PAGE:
The best turkey I’ve ever made has been this SUPER JUICY, BRINED ROASTED TURKEY!!! My mother-in-law asked me to make this every Thanksgiving and this recipe couldn’t be easier!
I love turkey but it seemed like no matter how it was cooked, basted a lot, cooked for just the right amount of time or even in an oven bag, it was always dry. I would slather tons of gravy or cranberry sauce on it just to be able to swallow it. I was always nervous after pulling it out of the oven and had images of the scene from National Lampoon’s Christmas Vacation flooding my brain.
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A few years back I found this recipe from Emeril Lagasse. It was a life saver! It’s very easy to do and makes a perfectly juicy turkey every time. My mother-in-law asks me every holiday if I’m making the turkey because she loves it! It has so much flavor and it’s sooooo juicy. My mom was worried the first time I told her I was going to brine the bird, thinking it would be very salty or like a pickle. Trust me, you’ll be so happy once you try this you won’t go back. When you brine your turkey you are letting the turkey sit for 12 to 24 hours in a solution of salt and sugar. When I first started this I didn’t have my garage refrigerator so I would put it in a cooler with lots of ice on it for the day. I just inherited a refrigerator and it has made this a lot easier. I was first thinking I had to get a huge stock pot to hold the bird and solution but I didn’t want to spend $60 to get a pot big enough. So I went to the paint section of the store and found a big bucket and lid I could use. So I ended up spending less then $4. I was so excited! I washed the bucket out really good and it will never be used for anything other than the turkey so I don’t have to worry about things other than my brine getting into the bird.
If you follow the link to Emeril’s recipe you will find this brine recipe and also his recipe for roasting the bird, gravy and turkey stock. I always make the turkey stock to use for basting and my gravy. The first year I used the pan juices from the bird and it was very salty. So the day before Thanksgiving, usually in the morning, I start the brine. Then, later in the day I make my stock using the giblets from the bird. My mom loves to eat these so they get saved for her after the stock is made. Other people hang onto them for the gravy, it’s up to you. I’ve made his gravy recipe and it’s good but we stick with our family favorite from my mom. Give this a shot this year and you’ll never go back I promise!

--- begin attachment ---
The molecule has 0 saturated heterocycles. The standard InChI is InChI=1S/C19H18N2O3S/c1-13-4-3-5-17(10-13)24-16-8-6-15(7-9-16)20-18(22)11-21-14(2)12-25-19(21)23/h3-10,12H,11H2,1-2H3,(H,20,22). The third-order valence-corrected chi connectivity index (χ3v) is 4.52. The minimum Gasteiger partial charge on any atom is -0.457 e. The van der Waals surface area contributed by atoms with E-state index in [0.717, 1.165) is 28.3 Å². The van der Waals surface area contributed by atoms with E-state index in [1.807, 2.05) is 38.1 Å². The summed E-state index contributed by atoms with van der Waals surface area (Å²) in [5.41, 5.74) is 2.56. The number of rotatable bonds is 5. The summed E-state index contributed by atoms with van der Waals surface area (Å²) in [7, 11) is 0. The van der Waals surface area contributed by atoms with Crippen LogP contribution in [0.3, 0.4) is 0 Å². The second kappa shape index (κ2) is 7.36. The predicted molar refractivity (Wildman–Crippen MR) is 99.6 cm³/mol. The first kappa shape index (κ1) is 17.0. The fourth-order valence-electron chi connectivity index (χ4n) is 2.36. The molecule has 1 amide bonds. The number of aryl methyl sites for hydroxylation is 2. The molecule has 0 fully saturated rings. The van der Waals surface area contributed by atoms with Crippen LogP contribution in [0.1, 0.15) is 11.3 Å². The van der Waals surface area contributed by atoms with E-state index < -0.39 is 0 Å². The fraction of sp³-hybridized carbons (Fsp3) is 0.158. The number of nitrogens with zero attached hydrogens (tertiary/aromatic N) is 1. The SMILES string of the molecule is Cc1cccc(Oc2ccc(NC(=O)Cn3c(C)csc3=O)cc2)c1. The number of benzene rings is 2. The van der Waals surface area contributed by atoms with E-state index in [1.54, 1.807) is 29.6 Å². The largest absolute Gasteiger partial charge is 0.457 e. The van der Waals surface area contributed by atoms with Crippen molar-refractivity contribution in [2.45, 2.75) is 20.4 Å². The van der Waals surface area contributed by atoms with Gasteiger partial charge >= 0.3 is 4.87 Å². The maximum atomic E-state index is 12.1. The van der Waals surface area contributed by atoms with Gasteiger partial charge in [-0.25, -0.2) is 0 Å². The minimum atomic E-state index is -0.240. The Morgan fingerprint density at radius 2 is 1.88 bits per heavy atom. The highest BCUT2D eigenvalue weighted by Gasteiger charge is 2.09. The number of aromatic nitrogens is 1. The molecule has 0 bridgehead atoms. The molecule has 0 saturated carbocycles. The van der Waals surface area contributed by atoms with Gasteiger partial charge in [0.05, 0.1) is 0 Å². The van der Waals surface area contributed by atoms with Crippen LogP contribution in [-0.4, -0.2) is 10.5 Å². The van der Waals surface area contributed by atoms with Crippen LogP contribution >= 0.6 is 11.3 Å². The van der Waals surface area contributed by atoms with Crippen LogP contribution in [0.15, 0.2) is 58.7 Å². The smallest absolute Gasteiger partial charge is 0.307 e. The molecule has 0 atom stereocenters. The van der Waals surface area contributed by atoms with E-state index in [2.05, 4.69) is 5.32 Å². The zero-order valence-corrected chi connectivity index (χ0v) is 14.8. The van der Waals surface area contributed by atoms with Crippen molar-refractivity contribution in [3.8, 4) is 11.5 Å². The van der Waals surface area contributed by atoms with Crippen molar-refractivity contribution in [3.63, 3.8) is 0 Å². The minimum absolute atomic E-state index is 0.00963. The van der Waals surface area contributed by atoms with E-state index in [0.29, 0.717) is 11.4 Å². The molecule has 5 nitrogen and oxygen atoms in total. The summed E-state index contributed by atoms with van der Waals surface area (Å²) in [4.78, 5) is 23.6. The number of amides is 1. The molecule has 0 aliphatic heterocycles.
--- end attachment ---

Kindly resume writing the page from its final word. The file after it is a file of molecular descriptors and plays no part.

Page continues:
- 1 cup salt
- 1 cup brown sugar
- 2 oranges quartered
- 2 lemons quartered
- 6 sprigs thyme
- 4 sprigs rosemary
- 2 gallons of water
- defrosted or fresh turkey
- stick of melted butter
- poultry seasoning
- rinse turkey and remove neck and giblets from the inside of the bird
- In a big container mix cold water, salt, brown sugar, oranges, lemons, thyme and rosemary
- place turkey in container (if turkey isn't completely submerged make more brine to cover)
- Allow to sit in mixture for 12 to 24 hours in either refrigerator or cooler with ice
- Preheat oven to 350
- remove turkey from brine and rinse off
- place in roasting pan and pat dry with paper towels
- rub skin with soft butter
- sprinkle with just a little salt and pepper
- sprinkle with poultry seasoning and rub around, making sure to get the wings and legs
- If you are not using an oven bag you will want to baste the bird every hour
- Roast until internal temperature reaches at least 165 in the thickest part of your bird.
- Time will vary depending on the size of your bird and whether or not you stuff it.
- If the breast or legs begin to get too dark loosely cover with foil
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